Chief Executive Officer of Vodafone Ghana, Mrs Patricia Obo-Nai, has advised graduates of the Kofi Annan International Peacekeeping Training Centre (KAIPTC) to embrace technology and relevant skills to be on top of the corporate game.
She said it was estimated that 45 percent of all current tasks could be automated with present technology, and task-oriented, repetitive, time-consuming, little or no value-added jobs were being automated rapidly.
This started with the fourth industrial revolution, and it is now accelerated by the future of work that this pandemic presents.
She gave the advice at a graduation ceremony organised for students of the KAIPTC on Friday in Accra.
“A few years from now, artificial intelligence (AI), robotics, machine learning and augmented reality will all be deeply rooted in our everyday lives just like computers, phones and electricity are necessities today,” she added.
According to the International Labour Organisation (ILO), COVID-19-related shocks to the labour market were expected to further wipe out 19 – 22 million jobs and significantly reduce earnings for the self-employed in Africa.
She said there was an urgent call for professionals to reposition themselves and take advantage of new opportunities.
Mrs Obo-Nai noted that in today’s world, skills and technology changed within two years or less, sparking redundancy doom for laggards.
Organisations, she said, were in need of people who were able to adapt to new job roles, adopt new technology and were happy to learn new skills.
“This means reskilling and upskilling will be required and employers will need to support their employees through this the process. For example, if you are in Marketing, you should start being curious and signing up for some Digital Marketing courses; if you are in HR, you could check out the HR Analytic offerings.
“The future is digital, and we have two choices, to be afraid and bury our heads in the sand or to step up to the challenge, embrace the exciting new digital future and equip ourselves with skills, so we are not left behind,” she advised.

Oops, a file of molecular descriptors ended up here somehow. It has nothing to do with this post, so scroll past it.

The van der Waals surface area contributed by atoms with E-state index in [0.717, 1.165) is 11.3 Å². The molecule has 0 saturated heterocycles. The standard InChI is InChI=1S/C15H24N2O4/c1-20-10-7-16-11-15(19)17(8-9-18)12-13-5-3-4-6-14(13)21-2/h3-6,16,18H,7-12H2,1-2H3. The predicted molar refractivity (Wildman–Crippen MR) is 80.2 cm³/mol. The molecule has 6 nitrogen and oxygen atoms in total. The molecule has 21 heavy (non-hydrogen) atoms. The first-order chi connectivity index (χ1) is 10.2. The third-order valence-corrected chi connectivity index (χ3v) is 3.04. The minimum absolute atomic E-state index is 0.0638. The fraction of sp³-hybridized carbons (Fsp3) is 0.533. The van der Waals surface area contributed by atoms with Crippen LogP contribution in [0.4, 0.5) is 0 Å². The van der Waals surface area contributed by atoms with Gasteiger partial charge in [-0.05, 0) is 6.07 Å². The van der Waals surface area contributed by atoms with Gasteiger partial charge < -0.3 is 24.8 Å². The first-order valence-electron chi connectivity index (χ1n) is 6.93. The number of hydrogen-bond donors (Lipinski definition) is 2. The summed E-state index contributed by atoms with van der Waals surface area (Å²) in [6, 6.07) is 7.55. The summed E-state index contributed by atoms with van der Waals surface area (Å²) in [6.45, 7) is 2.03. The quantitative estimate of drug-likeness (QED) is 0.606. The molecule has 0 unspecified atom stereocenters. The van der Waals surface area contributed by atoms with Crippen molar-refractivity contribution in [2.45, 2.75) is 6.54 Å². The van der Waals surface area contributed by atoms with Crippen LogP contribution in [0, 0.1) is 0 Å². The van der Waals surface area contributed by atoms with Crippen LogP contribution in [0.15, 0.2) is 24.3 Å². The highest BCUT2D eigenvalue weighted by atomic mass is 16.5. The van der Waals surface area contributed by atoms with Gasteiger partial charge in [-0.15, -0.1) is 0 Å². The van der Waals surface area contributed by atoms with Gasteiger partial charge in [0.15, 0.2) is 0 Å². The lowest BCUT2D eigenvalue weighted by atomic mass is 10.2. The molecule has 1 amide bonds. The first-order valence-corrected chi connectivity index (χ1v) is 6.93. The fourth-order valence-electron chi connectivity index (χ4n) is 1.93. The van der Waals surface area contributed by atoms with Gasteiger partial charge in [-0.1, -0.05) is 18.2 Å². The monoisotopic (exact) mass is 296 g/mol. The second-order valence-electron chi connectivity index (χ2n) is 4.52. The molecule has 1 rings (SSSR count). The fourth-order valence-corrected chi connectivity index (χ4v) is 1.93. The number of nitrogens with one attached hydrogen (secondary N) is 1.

The Vodafone CEO also charged the graduates to have what it took to build collaborations within and outside the organisation and be influential, while building networks to help them achieve shared objectives, goals and purpose, adding: “Do a self-assessment and begin to deliberately develop it as a vital skill.”
Mrs Obo-Nai said professionals also needed to understand the importance of data, which was a fuel for the new intelligence revolution.
Organisations have massive amounts of data available and those who use data effectively, she believed would clearly outperform the rest.
“Many organisations will no longer need people who call pull data, they need people who can extract insights from data and know-how to turn this into valuable knowledge. Without this skill at work, data becomes completely meaningless. You will survive the new normal if you can develop this skill,” she said.
She entreated them to bring their security expertise to bear in an increasingly digital world, saying, she had no doubt they had been adequately equipped with knowledge and competences that would enable them to address the many challenges that society urgently sought to resolve in a smart way.
“In the end, human beings will thrive on relationships. Where relationships abound, there is likely to be conflict. You are true champions of security and ambassadors of peace, and that is what the world needs right now. Go out there and make this great institution proud,” she added.
Other individuals in attendance were Major General Francis Ofori, Commandant of the KAIPTC, Sir (Dr) Sam Jonah, Chancellor of the University of Cape Coast, Professor Philip Ebow Bondzi-Simpson, Rector of GIMPA, and members of the Diplomatic Corps.